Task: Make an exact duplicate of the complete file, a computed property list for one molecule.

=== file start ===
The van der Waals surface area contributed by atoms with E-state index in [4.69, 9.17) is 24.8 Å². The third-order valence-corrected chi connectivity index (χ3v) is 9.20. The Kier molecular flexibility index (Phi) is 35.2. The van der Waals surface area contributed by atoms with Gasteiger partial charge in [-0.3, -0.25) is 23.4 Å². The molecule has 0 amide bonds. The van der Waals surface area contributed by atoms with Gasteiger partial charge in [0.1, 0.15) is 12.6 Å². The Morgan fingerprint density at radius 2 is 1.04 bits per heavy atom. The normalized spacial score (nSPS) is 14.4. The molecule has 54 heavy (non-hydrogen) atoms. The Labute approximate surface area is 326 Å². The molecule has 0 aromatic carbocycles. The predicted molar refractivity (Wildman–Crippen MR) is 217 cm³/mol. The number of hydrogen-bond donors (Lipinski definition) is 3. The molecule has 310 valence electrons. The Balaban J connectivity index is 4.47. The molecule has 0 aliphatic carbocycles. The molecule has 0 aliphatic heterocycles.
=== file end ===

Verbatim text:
The van der Waals surface area contributed by atoms with E-state index in [4.69, 9.17) is 24.8 Å². The third-order valence-corrected chi connectivity index (χ3v) is 9.20. The Kier molecular flexibility index (Phi) is 35.2. The van der Waals surface area contributed by atoms with Gasteiger partial charge in [-0.3, -0.25) is 23.4 Å². The molecule has 0 amide bonds. The van der Waals surface area contributed by atoms with Gasteiger partial charge in [0.1, 0.15) is 12.6 Å². The Morgan fingerprint density at radius 2 is 1.04 bits per heavy atom. The normalized spacial score (nSPS) is 14.4. The molecule has 54 heavy (non-hydrogen) atoms. The Labute approximate surface area is 326 Å². The molecule has 0 aromatic carbocycles. The predicted molar refractivity (Wildman–Crippen MR) is 217 cm³/mol. The number of hydrogen-bond donors (Lipinski definition) is 3. The molecule has 310 valence electrons. The Balaban J connectivity index is 4.47. The molecule has 0 aliphatic carbocycles. The molecule has 0 aliphatic heterocycles.